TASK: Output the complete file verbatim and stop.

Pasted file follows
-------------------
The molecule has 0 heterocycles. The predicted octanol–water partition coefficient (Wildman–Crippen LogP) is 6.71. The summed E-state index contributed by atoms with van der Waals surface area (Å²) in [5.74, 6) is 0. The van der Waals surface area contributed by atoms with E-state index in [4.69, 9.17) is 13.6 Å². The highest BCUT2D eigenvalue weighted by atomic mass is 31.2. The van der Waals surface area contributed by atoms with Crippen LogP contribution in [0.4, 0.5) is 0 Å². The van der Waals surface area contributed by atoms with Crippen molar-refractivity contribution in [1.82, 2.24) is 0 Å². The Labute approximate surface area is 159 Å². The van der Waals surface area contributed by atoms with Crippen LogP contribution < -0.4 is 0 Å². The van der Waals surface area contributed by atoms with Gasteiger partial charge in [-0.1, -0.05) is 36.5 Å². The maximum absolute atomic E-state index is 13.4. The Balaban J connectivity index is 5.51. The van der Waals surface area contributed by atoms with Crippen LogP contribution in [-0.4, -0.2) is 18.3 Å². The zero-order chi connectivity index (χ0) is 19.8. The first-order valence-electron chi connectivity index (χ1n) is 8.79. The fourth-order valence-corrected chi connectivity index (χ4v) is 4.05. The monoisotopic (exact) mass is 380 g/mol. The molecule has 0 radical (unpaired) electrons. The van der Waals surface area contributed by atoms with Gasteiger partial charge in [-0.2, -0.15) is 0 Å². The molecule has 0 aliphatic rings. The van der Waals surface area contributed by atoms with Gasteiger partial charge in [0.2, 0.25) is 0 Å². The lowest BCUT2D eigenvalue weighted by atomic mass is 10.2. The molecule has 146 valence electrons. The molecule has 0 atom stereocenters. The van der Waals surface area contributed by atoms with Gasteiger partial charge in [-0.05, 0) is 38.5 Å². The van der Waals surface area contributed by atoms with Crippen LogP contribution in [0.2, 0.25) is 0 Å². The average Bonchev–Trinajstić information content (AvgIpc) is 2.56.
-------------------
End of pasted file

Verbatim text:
The molecule has 0 heterocycles. The predicted octanol–water partition coefficient (Wildman–Crippen LogP) is 6.71. The summed E-state index contributed by atoms with van der Waals surface area (Å²) in [5.74, 6) is 0. The van der Waals surface area contributed by atoms with E-state index in [4.69, 9.17) is 13.6 Å². The highest BCUT2D eigenvalue weighted by atomic mass is 31.2. The van der Waals surface area contributed by atoms with Crippen LogP contribution in [0.4, 0.5) is 0 Å². The van der Waals surface area contributed by atoms with Crippen molar-refractivity contribution in [1.82, 2.24) is 0 Å². The Labute approximate surface area is 159 Å². The van der Waals surface area contributed by atoms with Crippen LogP contribution < -0.4 is 0 Å². The van der Waals surface area contributed by atoms with Gasteiger partial charge in [-0.1, -0.05) is 36.5 Å². The maximum absolute atomic E-state index is 13.4. The Balaban J connectivity index is 5.51. The van der Waals surface area contributed by atoms with Crippen LogP contribution in [-0.4, -0.2) is 18.3 Å². The zero-order chi connectivity index (χ0) is 19.8. The first-order valence-electron chi connectivity index (χ1n) is 8.79. The fourth-order valence-corrected chi connectivity index (χ4v) is 4.05. The monoisotopic (exact) mass is 380 g/mol. The molecule has 0 radical (unpaired) electrons. The van der Waals surface area contributed by atoms with Gasteiger partial charge in [-0.2, -0.15) is 0 Å². The molecule has 0 aliphatic rings. The van der Waals surface area contributed by atoms with Gasteiger partial charge in [0.2, 0.25) is 0 Å². The lowest BCUT2D eigenvalue weighted by atomic mass is 10.2. The molecule has 146 valence electrons. The molecule has 0 atom stereocenters. The van der Waals surface area contributed by atoms with Gasteiger partial charge in [-0.05, 0) is 38.5 Å². The van der Waals surface area contributed by atoms with Crippen LogP contribution in [0.2, 0.25) is 0 Å². The average Bonchev–Trinajstić information content (AvgIpc) is 2.56.